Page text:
Who says you can’t have it all?

Chris Anderson of The Long Tail fame argues today that in the end niche brands are where consumers are headed, and that big is usually equated with bad. The two examples he provides are Converse, which is now a wholly owned subsidiary of Nike, and Scharffen Berger, a small chocolate company that was bought out by Hershey.

Back to candy. Hershey has just launched AllChocolate.com, which is built around the high-end boutique brands of its Artisan Confections subsidiary, such as Dagoba Organic Chocolate, Joseph Schmidt, Cacao Reserve and Scharffen Berger. Hershey is mentioned as a “sponsor” of the site, but the connection isn’t drawn much more explicitly than that.

It is a testament to the inversion of power in the marketplace that for the influentials Hershey is trying to reach, an artisinal Berkeley chocolatier such as John Scharffenberger apparently has more brand power than America’s largest candy company. But that’s exactly the conclusion Anheurser Busch came to when it created Long Tail Libations. Niche brands rule!

Isn’t it the case, though, that these companies aren’t exchanging their mainstream brands in exchange for niche brands, but rather are simply trying to add to their bottom line by branching out into more profitable products? Granted, if Hershey slapped their own brand on Scharffen Berger chocolate, its esteem would drop in the marketplace. At the same time, Hershey almost certainly makes more money on Kit Kat bars than they do on all of their boutique chocolate brands combined.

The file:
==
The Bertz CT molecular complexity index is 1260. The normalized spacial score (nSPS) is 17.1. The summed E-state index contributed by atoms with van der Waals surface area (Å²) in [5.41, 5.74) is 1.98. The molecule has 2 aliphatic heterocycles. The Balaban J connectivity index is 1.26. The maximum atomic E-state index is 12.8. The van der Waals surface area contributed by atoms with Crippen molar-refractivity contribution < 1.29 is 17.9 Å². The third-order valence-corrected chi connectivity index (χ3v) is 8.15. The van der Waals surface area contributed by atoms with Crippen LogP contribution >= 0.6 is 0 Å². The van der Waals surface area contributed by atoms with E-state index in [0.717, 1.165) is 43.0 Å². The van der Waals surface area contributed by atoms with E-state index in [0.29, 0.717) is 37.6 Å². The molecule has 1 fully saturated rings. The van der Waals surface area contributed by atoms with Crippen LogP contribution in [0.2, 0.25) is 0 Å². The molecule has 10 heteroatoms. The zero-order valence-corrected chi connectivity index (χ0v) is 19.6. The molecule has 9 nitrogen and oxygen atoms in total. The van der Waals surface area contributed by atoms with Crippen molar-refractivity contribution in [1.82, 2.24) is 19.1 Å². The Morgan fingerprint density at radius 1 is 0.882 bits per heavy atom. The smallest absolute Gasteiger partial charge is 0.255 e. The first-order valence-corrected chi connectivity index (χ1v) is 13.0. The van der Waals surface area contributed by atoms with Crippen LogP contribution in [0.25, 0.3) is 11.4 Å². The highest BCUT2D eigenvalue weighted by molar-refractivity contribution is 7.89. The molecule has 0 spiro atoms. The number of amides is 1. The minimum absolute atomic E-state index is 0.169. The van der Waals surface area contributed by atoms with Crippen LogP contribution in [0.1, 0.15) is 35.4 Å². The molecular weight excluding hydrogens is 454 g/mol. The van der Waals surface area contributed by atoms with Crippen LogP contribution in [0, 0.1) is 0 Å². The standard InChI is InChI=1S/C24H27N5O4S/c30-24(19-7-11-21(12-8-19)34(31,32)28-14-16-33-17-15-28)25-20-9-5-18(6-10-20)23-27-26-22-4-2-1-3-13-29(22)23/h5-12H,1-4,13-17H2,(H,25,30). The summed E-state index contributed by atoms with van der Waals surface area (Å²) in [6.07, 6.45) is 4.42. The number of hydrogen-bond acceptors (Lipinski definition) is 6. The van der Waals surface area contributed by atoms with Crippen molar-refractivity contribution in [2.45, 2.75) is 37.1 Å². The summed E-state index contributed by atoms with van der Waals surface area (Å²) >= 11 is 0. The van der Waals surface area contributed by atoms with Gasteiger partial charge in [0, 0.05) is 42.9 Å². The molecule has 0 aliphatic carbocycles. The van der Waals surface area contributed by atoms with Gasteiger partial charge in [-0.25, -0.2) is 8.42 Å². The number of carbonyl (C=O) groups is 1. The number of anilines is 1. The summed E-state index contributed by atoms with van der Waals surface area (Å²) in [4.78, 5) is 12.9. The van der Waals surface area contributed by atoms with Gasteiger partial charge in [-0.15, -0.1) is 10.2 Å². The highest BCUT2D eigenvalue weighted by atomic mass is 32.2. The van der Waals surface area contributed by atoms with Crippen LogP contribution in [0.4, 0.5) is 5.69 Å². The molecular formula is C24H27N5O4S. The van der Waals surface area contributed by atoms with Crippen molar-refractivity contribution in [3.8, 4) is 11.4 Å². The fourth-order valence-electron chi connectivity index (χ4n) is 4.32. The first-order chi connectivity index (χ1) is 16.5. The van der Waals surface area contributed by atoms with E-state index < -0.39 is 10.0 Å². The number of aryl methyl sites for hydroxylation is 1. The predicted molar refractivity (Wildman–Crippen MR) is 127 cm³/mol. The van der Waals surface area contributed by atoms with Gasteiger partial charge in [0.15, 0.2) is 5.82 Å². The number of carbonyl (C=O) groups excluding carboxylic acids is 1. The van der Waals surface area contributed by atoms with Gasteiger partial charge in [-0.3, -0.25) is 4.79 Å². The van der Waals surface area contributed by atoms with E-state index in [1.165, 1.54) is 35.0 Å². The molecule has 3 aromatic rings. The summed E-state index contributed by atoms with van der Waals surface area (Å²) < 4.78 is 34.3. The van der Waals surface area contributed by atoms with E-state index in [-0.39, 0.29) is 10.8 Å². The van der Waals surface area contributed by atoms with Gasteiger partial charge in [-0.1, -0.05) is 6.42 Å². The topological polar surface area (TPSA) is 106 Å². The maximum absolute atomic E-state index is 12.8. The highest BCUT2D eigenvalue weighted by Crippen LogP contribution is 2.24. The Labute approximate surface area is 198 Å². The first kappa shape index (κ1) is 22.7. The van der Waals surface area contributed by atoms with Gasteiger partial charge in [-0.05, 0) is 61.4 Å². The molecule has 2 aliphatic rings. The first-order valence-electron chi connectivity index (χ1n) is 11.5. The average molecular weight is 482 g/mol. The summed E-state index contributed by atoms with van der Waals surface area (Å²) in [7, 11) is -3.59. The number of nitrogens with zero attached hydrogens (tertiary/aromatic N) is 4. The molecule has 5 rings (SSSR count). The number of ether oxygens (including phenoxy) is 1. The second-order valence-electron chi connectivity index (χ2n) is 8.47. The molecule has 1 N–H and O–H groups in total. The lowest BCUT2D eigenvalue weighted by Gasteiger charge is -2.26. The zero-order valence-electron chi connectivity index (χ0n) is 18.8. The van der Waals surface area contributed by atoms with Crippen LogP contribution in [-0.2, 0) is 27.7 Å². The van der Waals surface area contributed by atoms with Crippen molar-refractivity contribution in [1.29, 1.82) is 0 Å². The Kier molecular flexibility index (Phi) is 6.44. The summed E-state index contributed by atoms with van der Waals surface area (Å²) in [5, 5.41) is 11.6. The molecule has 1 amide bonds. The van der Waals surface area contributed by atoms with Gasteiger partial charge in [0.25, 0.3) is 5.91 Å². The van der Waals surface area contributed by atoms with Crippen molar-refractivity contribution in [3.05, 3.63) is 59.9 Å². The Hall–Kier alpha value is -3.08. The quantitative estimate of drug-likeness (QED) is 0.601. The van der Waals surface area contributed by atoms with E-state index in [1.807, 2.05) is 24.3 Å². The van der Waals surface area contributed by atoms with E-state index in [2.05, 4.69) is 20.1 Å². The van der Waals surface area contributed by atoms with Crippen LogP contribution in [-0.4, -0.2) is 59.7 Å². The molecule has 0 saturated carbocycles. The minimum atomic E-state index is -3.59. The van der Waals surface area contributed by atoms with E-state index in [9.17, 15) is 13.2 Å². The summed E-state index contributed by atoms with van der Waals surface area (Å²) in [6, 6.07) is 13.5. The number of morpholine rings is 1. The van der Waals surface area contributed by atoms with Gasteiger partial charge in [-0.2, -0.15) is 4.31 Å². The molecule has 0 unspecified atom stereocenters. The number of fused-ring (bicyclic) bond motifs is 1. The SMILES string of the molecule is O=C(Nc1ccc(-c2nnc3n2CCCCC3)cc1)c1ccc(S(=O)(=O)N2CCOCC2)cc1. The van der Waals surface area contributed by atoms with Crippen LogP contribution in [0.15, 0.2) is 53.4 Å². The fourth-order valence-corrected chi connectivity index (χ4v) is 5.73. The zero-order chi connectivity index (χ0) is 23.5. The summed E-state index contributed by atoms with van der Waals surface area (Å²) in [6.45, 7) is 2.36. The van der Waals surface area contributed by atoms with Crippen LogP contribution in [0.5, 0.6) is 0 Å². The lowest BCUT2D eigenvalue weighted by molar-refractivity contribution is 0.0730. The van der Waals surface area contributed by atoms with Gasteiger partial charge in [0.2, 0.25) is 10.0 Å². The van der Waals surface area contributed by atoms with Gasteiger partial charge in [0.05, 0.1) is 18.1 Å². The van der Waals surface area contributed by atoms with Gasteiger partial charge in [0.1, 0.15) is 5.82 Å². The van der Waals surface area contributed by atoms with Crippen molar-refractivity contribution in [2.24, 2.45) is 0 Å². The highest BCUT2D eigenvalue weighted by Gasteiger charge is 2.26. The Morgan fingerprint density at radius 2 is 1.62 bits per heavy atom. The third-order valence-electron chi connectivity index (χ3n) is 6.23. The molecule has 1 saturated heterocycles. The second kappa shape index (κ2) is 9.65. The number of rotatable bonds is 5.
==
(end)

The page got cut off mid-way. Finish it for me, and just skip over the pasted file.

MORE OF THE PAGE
The same can be said for Nike. Nike is considered one of the strongest corporate brands around. Converse just happens to be popular with people who generally dislike Nike as a brand, so it enables Nike to bring in revenue from an even wider group of people.

Big companies aren’t abandoning their mainstream brands in favor of niche brands, rather they’re buying them or creating them in order to augment the bottom line.

6 thoughts on “Who says you can’t have it all?

  1. Co-opting is nothing new. This may be somewhat skewed in that Nike and Hershey don’t want the niche brand associated with the dominant one. They paid for the anti-establishment/street cred and don’t want to devalue it.

    And A-B didn’t buy Red Hook, they have a distribution agreement with them. Mmmm, the brewery just a bike ride away, too.

  2. See also Celestial Seasonings being acquired by Kraft… We can probably go back well beyond Ford acquiring Lincoln, except that the relative power and position of those brands is before our memories.

    I think that the interesting thing about brands is that their value largely exists between the customer’s perception of the process that leads to a product and the actual process that leads to the product. The Dallas Food look at what makes up Noka chocolates is a perfect example, but how many people have blind-tasted Scharffen Berger against Hershey’s bar chocolate and could tell you the difference?

  3. Well, hopefully Hersey won’t be moving the boutique makers off-shore as well.

    In any case, is this supposed to be new? Haagen Daz and Ben-and-Jerry’s used to be “boutique” ice cream makers (not that their purchase by larger companies did anything for the quality of their products).

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